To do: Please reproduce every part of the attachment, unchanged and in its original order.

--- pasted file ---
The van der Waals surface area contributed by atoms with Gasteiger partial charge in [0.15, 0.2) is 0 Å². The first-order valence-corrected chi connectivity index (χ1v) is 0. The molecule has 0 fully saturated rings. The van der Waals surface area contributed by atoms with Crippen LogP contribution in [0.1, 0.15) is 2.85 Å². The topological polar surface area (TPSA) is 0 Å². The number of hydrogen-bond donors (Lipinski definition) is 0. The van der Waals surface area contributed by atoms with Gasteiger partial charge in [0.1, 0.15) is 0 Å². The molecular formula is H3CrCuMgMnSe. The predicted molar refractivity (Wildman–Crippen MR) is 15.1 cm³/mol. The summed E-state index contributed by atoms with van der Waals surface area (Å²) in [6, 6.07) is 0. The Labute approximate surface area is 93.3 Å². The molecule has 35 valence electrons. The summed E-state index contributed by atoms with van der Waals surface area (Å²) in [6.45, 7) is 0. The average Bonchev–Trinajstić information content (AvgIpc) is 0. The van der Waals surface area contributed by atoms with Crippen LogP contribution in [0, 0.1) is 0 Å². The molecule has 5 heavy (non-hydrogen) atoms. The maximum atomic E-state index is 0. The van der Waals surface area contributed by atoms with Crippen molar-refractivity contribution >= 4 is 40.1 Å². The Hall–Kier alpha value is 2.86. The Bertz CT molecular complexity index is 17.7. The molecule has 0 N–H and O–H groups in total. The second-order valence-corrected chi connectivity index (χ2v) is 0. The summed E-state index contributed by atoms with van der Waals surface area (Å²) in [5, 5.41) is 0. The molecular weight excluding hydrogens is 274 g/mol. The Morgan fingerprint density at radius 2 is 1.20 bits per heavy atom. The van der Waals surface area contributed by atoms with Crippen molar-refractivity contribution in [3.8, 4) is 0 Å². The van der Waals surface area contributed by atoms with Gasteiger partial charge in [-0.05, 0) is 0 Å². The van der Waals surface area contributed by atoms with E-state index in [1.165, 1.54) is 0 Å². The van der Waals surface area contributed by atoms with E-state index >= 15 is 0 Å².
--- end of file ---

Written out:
The van der Waals surface area contributed by atoms with Gasteiger partial charge in [0.15, 0.2) is 0 Å². The first-order valence-corrected chi connectivity index (χ1v) is 0. The molecule has 0 fully saturated rings. The van der Waals surface area contributed by atoms with Crippen LogP contribution in [0.1, 0.15) is 2.85 Å². The topological polar surface area (TPSA) is 0 Å². The number of hydrogen-bond donors (Lipinski definition) is 0. The van der Waals surface area contributed by atoms with Gasteiger partial charge in [0.1, 0.15) is 0 Å². The molecular formula is H3CrCuMgMnSe. The predicted molar refractivity (Wildman–Crippen MR) is 15.1 cm³/mol. The summed E-state index contributed by atoms with van der Waals surface area (Å²) in [6, 6.07) is 0. The Labute approximate surface area is 93.3 Å². The molecule has 35 valence electrons. The summed E-state index contributed by atoms with van der Waals surface area (Å²) in [6.45, 7) is 0. The average Bonchev–Trinajstić information content (AvgIpc) is 0. The van der Waals surface area contributed by atoms with Crippen LogP contribution in [0, 0.1) is 0 Å². The molecule has 5 heavy (non-hydrogen) atoms. The maximum atomic E-state index is 0. The van der Waals surface area contributed by atoms with Crippen molar-refractivity contribution >= 4 is 40.1 Å². The Hall–Kier alpha value is 2.86. The Bertz CT molecular complexity index is 17.7. The molecule has 0 N–H and O–H groups in total. The second-order valence-corrected chi connectivity index (χ2v) is 0. The summed E-state index contributed by atoms with van der Waals surface area (Å²) in [5, 5.41) is 0. The molecular weight excluding hydrogens is 274 g/mol. The Morgan fingerprint density at radius 2 is 1.20 bits per heavy atom. The van der Waals surface area contributed by atoms with Crippen molar-refractivity contribution in [3.8, 4) is 0 Å². The van der Waals surface area contributed by atoms with Gasteiger partial charge in [-0.05, 0) is 0 Å². The van der Waals surface area contributed by atoms with E-state index in [1.165, 1.54) is 0 Å². The van der Waals surface area contributed by atoms with E-state index >= 15 is 0 Å².